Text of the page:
Some New Yorkers take internet access and digital literacy for granted. Connecting to a home Wi-Fi network and browsing the web can seem like second nature. But for many, it’s not second nature – or even possible. Indeed, according to a 2021 report from Lauren Moore, state assistant commissioner for libraries, about 22% of New Yorkers don’t have a desktop or laptop at home. Further, nearly 27% aren’t connected to broadband services.
The digital literacy gap most affects low-income New Yorkers, older adults and people of color – and the consequences are dire. A lack of internet access or skills in this day and age can cut people off from a number of other essential services and opportunities. It also prevents nonprofits from effectively delivering those services and achieving their goals.
For example, at the start of the pandemic, many nonprofits struggled to get vital information about safety and support to residents who were largely offline. And even outside the pandemic, nonprofits can’t always get the word out about things like job training, food drives or other programs due to the digital divide. This leaves the already vulnerable even more at risk. It also means nonprofits may miss their benchmarks, which leads to a loss of funding and thus diminished programs for their communities. This is especially true in New York, where many human services nonprofits working with the city are held to performance-based contracts.
The digital literacy gap’s negative effects are clear. So what can local nonprofits do to address these problems? First, local nonprofits should build this into their strategies – closing the digital divide should be part of your organization’s official mission. That might mean a goal of providing broadband access, or collecting and distributing refurbished laptops and routers. For inspiration and ideas from other nonprofits, explore this list of nonprofits from across the country that are striving to close the digital divide.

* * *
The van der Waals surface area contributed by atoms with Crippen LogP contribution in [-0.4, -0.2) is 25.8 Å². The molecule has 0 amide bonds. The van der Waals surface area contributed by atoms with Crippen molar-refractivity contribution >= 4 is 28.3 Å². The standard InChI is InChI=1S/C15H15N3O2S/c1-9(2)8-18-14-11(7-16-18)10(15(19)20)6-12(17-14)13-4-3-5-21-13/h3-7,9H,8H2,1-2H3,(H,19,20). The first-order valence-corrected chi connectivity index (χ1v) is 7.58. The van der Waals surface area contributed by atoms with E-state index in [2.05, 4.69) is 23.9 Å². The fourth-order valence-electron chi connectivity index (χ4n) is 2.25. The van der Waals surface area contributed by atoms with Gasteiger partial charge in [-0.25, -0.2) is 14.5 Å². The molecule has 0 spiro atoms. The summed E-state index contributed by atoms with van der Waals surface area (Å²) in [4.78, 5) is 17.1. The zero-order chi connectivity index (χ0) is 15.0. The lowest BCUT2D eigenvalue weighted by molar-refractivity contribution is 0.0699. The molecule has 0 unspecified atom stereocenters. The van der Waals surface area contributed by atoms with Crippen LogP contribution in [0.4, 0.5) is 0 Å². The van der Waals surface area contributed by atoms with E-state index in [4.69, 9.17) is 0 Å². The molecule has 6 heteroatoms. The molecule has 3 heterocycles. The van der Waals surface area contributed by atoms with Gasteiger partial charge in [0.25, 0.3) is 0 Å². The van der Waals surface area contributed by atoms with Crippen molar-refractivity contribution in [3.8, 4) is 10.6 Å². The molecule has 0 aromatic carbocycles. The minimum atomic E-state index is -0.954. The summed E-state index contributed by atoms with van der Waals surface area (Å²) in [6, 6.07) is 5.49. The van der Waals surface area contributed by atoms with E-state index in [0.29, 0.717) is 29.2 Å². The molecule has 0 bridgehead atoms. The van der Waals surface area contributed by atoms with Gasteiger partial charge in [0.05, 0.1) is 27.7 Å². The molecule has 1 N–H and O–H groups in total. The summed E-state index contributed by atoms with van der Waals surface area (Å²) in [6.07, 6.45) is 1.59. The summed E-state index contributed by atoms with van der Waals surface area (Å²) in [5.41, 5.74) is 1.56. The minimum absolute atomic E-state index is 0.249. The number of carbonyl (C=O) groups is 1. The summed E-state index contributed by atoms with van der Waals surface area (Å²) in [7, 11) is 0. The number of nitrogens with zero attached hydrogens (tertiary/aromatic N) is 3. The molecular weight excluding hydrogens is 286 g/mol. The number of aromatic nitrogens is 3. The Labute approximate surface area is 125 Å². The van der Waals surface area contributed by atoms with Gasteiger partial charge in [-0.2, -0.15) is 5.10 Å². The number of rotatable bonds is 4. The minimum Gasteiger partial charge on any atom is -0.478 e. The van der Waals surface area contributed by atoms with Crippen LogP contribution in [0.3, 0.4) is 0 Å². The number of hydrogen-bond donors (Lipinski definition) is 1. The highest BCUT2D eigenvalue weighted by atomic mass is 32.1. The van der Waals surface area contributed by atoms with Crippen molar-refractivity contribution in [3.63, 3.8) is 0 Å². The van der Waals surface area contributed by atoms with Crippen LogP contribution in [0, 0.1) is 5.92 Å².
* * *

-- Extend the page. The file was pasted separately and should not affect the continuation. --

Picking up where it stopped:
Closing the gap requires more than a strong Wi-Fi signal, however. Nonprofits must also ensure their communities have the skills necessary to truly succeed online. Prioritize teaching digital “soft skills” to your community – that is, skills that can be applied across a wide range of digital scenarios. For example, rather than teach how to access a single website, hold a class on how to best use search engines like Google. And instead of teaching your community to avoid specific online scams, hold a course on how to evaluate whether a website is trustworthy or not. When your community can think critically about digital tools, they’ll be better equipped to engage with your services and thrive online.
The above problems and solutions are relevant to nonprofits all over the country. But in New York and other major urban areas, there are other unique opportunities and challenges. One opportunity is the high concentration of service providers. A more robust network of nonprofits and government agencies allows for unique partnerships to bridge the digital divide. For example, a nonprofit health care organization in Brooklyn might partner with the Brooklyn Public Library to lead a class about accessing vaccine appointments online.
Alternatively, one challenge is the sometimes misguided focus on advanced digital skills rather than general digital skills. Because cities like New York and San Francisco are home to flourishing tech scenes, some nonprofits focus on advanced skills like programming, which are different from digital literacy. To be clear, these advanced programs can be helpful and set people up for career success – but they’re not a replacement for a nuts and bolts digital literacy curriculum. Indeed, your nonprofit’s community may not want to land a job at a tech company –they just want to be able to email their health care provider.
As your nonprofit plans for 2022 and beyond, ensure digital literacy is built into your strategy. Even if your organization’s mission seems unrelated to the internet – like health care or food security – it’s not possible to fully support your community if they don’t have baseline digital literacy.